“The United States Marshals Service (USMS) is the oldest American federal law enforcement agency.”
THE U.S. MARSHALS ARE BORN
The Judiciary Act was approved by Congress in 1789. President George Washington signed the act into law, then appointed thirteen U.S. Marshals to act as census takers. The Federal Census was conducted in 1870, and every decade thereafter, by the U.S. Marshals. This role continued until 1870 when the U.S. Marshal’s no longer held that responsibility.
U.S. Marshals continued with law-enforcement roles throughout the 19th century. They labored to enforce the Fugitive Slave Act. They guarded President Lincoln. During the Civil War, they sought out Confederate spies and confiscated property used to support the Confederacy. The Marshals pursued counterfeiters as the primary lawmen the Treasury Department relied upon until the Secret Service was created for that role in 1865. In 1871, the Department of Justice was created, encompassing the U.S. Marshals. Then came the Moonshine War and the Marshals’ efforts to enforce the whiskey tax laws.
The Marshals were given extensive authority to support the federal courts within their judicial districts and to carry out all lawful orders issued by judges, Congress, or the president. As a balance to this broad grant of authority, Congress imposed a time limit on the tenure of Marshals, the only office created by the Judiciary Act with an automatic expiration. Marshals were limited to four-year, renewable terms, serving at the pleasure of the president.
Until the mid-20th century, the Marshals hired their own Deputies, often firing the Deputies who had worked for the previous Marshal. thus, the limitation on the Marshal’s term of office frequently extended to the Deputies as well.
1875: BASS REEVES
Bass Reeves is among the first known African American Deputy U.S. Marshals west of the Mississippi. He serves for 32 years, until 1907, in the Western District of Arkansas and Indian Territory. He arrests more than 3,000 felons during his career. [Source]
1877: FREDERICK DOUGLASS
Frederick Douglass becomes the first African American U.S. Marshal upon his appointment by President Hayes on March 17. Douglass is the U.S. Marshal for the District of Columbia and serves until 1881. [Source]
1878: LINCOLN COUNTY WAR
Lincoln County War is a conflict in the New Mexico Territory between rival factions; U.S. Marshals fight on both sides of the conflict, cresting through the first half of the year. Billy the Kid serves as a Special Deputy U.S. Marshal. [Source]
1881: GUNFIGHT AT THE O.K. CORRAL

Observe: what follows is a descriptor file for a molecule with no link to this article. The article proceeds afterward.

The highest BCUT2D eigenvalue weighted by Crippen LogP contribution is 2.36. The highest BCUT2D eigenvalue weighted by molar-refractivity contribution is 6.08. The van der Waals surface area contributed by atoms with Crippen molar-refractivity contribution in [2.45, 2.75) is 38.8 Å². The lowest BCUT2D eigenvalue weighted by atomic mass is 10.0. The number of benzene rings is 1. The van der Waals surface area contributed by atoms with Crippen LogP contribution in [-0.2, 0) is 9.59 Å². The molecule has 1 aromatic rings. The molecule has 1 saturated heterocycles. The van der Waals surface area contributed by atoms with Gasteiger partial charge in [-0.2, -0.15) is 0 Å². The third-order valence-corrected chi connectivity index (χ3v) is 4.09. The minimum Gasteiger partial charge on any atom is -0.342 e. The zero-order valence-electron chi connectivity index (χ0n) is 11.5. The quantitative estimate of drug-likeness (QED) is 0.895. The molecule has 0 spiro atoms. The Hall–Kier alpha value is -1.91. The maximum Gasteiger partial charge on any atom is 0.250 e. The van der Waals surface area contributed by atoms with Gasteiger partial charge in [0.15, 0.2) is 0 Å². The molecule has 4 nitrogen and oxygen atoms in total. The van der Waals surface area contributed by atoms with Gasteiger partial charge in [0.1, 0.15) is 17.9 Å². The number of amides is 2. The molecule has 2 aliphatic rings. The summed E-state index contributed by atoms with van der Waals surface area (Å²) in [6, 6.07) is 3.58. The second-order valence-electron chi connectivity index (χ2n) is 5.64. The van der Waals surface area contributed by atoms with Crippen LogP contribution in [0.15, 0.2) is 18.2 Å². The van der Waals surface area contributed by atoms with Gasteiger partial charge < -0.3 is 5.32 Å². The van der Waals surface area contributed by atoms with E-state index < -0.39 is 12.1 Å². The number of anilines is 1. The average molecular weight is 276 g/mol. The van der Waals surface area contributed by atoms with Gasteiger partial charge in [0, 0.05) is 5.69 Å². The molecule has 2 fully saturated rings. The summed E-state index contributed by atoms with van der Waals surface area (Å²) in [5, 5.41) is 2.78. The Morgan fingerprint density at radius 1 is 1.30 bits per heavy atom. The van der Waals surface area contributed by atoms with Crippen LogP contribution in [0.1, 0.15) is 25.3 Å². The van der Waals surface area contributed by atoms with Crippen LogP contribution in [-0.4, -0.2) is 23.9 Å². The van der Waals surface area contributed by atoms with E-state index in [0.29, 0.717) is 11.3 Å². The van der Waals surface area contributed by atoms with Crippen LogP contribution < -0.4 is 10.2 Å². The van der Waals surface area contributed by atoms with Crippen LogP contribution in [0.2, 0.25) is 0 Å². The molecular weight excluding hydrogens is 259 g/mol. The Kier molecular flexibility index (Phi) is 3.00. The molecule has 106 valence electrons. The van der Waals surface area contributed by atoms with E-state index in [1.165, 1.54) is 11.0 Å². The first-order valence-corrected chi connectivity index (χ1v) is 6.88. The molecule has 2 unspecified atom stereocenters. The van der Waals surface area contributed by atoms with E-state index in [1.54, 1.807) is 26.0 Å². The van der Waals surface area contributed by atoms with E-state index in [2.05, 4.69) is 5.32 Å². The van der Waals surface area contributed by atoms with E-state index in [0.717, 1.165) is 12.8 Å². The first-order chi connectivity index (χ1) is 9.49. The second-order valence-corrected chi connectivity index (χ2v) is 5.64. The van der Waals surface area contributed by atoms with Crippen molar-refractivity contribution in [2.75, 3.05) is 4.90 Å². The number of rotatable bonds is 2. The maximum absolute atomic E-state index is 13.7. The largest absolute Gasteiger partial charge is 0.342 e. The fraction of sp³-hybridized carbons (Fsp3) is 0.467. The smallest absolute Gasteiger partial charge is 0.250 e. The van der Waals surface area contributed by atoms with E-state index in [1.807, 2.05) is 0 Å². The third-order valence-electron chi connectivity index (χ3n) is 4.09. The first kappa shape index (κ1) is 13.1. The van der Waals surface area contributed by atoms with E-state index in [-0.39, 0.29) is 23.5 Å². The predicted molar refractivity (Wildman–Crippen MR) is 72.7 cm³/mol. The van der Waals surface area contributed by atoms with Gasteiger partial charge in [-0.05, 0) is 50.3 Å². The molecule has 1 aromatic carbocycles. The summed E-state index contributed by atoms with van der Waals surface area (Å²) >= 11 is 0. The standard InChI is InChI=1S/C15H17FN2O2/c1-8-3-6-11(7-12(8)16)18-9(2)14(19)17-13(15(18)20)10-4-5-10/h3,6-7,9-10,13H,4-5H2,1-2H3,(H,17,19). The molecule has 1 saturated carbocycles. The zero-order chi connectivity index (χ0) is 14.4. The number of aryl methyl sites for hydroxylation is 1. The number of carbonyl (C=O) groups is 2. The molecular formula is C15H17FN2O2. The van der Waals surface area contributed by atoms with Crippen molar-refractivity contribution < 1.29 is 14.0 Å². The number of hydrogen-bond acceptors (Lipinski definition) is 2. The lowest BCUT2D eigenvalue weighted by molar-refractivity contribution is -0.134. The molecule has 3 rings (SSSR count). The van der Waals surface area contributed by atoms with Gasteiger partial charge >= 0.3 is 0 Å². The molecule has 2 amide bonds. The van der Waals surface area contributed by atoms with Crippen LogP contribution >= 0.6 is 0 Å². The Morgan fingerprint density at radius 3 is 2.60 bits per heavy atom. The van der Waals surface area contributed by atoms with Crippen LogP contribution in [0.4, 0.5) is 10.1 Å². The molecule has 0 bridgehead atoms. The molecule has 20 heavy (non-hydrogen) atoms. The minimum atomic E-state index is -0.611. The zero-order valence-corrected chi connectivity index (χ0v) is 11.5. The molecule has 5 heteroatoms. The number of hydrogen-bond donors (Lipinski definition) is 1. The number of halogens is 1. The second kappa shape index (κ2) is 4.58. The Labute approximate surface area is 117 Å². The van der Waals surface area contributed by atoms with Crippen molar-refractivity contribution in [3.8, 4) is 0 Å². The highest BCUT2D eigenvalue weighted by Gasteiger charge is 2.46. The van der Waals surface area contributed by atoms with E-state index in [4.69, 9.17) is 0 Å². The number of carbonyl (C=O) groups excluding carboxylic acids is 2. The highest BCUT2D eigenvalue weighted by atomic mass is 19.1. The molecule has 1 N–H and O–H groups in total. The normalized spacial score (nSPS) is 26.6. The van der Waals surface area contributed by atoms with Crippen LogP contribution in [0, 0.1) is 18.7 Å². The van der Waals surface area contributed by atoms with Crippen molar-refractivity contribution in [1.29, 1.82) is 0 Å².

October in Tombstone, Arizona Territory, deputy U.S. Marshal Virgil Earp and Special Deputy U.S. Marshals, brothers Wyatt and Morgan Earp, along with Doctor John “Doc” Holliday, gun down Frank and Tom McLaury as well as Billy Clanton a short distance from the O.K. Corral. [Source]
1890: PROTECTION OF FEDERAL JUDGES
In the April Supreme Court decision, In Re Neagle, the Court holds that the President can, through the Attorney General, direct a U.S. Marshal to accompany and protect federal judges from assault, thus establishing one of the primary missions of the Marshals Service to protect the federal judiciary. [Source]
1894: PULLMAN STRIKE
The Pullman Strike begins May 11. The federal courts and President Cleveland’s Administration over U.S. Marshals to keep trains running to ensure the U.S. mail is safe from theft and damage. [Source] (emphasis added) “In 1894, U.S. Marshals helped suppress the Pullman Strike.” [Source]
19th CENTURY ENFORCEMENT ROLES, U.S. TERRITORY
During the settlement of the American Frontier, marshals served as the main source of day-to-day law enforcement in areas that had no local government of their own [Larry D. Ball, The United States Marshals of New Mexico and Arizona Territories, 1846-1912 (1978).]. U.S. Marshals were instrumental in keeping law and order in the “Old West” era. They were involved in apprehending desperadoes such as Bill Doolin, Ned Christie, and in 1893, the infamous Dalton Gang after a shoot-out that left Deputy marshals Ham Hueston, Lafe Shadley, and posse member Dick Speed, dead. Individual deputy marshals have been seen as legendary heroes in the face of rampant lawlessness with Wyatt Earp, Bat Masterson, Dallas Stoudenmire, and Bass Reeves as examples of well-known marshals. Bill Tilghman, Heck Thomas, and Chris Madsen formed a legendary law enforcement trio known as “The Three Guardsmen” when they worked together policing the vast, lawless Oklahoma and Indian Territories. [Source]
The U.S. Marshals’ history continues, but I’m most interested in the facts leading up to the turn of the century (1900) when August “Gus” Rose (my fictional character is Maybe This Christmas, the hero in The Marshal’s Surrender, and mentioned in The Drifter’s Proposal) worked as a Deputy U.S. Marshal in the East. He showed up in my town of Mountain Home, Colorado in December of 1899 and panicked Effie–she was sure he’d come after her, to bring her back in irons to answer for her crimes.
The Marshal’s Surrender is book #3 in a (currently) 4-book long series. Book 4 came out before book 3 and caused a lot of confusion. The good news is Book 3 is finally here! It’s available for preorder at a steep 67% savings! The price is 99Â¢ until the week of release when it will rise to the normal price of $2.99.
Copyright Â© 2016 Kristin Holt LC